St. Augustine Beach mayor, commissioner apologize for not stopping verbal attacks on staff
St. Augustine Beach Mayor Rich O’Brien said he’s not going to allow verbal attacks against city employees made by members of the public during City Commission meetings.
Commissioner Gary Snodgrass brought up the issue during commissioner comments at Monday night’s commission meeting, when he issued an apology to city staff for not doing something about the comments in the moment.
“I support freedom of speech,” Snodgrass said. “It’s central to our democracy and our liberty. But freedom of speech has a limit that ends, in my view, once a speaker’s words turn offensive, or derogatory or slanderous or abusive. And I met with city staff a few weeks ago at their request because of comments that had been made in recent City Commission meetings that they felt — and I did too — were derogatory, were offensive and abusive. One of our city employees was called a liar, and these kinds of comments are absolutely inappropriate in my view at our City Commission meetings.”
O’Brien said it’s really his job to maintain order at meetings and use his gavel when necessary, but he indicated he has hesitated.
“I won’t get into the details, but if you’ve been keeping track of things that have occurred in my life regarding my city duties and some things, and you had your hand slapped a little bit about free speech, you’re a little cautious. You’re cautious,” O’Brien said. “So I, too, would like to apologize to staff for allowing [the language] to happen. It was incorrect, and it will not happen again, no matter what.”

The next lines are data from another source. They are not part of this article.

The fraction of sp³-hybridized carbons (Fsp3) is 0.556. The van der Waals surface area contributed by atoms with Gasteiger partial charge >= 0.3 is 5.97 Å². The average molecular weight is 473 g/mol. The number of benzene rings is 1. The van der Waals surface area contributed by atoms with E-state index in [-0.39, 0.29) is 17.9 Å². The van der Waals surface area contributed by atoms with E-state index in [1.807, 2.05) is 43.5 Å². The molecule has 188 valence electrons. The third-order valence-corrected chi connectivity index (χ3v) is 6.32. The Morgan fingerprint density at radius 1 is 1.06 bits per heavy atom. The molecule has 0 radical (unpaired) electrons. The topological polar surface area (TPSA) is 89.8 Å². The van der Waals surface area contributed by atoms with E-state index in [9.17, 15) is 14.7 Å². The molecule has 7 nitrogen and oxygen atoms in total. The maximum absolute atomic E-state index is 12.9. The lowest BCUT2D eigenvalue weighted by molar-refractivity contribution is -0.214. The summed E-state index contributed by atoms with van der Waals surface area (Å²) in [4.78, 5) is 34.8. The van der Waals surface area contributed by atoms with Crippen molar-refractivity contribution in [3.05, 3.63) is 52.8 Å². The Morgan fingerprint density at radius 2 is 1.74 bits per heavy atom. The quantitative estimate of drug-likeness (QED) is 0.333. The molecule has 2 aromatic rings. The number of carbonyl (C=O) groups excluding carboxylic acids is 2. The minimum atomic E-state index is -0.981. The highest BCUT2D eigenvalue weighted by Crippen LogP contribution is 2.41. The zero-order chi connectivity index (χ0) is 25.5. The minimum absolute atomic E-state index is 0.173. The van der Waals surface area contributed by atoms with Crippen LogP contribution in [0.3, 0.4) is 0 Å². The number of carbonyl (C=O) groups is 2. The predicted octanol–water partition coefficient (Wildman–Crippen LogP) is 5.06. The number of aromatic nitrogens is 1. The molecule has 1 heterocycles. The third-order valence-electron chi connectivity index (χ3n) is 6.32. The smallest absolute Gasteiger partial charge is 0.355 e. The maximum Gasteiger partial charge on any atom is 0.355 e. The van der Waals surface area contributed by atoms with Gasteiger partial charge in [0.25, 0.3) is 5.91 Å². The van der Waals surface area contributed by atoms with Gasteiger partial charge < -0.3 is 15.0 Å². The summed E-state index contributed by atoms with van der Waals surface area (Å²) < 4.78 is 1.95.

O’Brien didn’t bring the case up on Monday, but in October a judge dismissed his petition for an injunction against stalking filed against beach resident Tom Reynolds. Among other things, O’Brien cited a meeting where he had Reynolds escorted from the meeting because, according to O’Brien, Reynolds yelled and disrupted the meeting.
Reynolds said O’Brien filed the petition to silence him.
The judge said many of O’Brien’s allegations were about activities protected by the First Amendment.
In other business
O’Brien said the city will receive $1.5 million from the Florida Communities Trust, which the city will use to reimburse itself for part of the $4.5 million spent on 4.5 acres of land for Ocean Hammock Park. The city plans to use the funds to replenish savings.
n Commissioners agreed to move forward with keeping Advanced Disposal as the city’s recycling provider, and the contract will be in effect from June 1 to May 31, 2022, according to a memo from City Manager Max Royle.
The city plans to survey residents about whether they want to change from 18-gallon recycling bins to recycling carts and what size, according to Royle.
The contract allows for the city to switch to carts, which come in sizes such as 32 or 96 gallons, according to Royle. The survey will also ask whether people would support having recycling picked up every other week.
The city also plans to develop a fee to help pay for collecting recycling, household trash and special waste such as yard debris, according to Royle. That proposal and the survey results are expected to come before the commission in 2018.
n At Vice Mayor Undine George’s recommendation, commissioners voted unanimously to allow themselves to receive the city’s medical insurance coverage as provided to other employees who work 30 hours per week or more.
Per month, the cost of coverage for one commissioner is $634, Royle said. That’s about $38,000 a year for all five commissioners. The city is looking into when commissioners will be able to enroll, Royle said.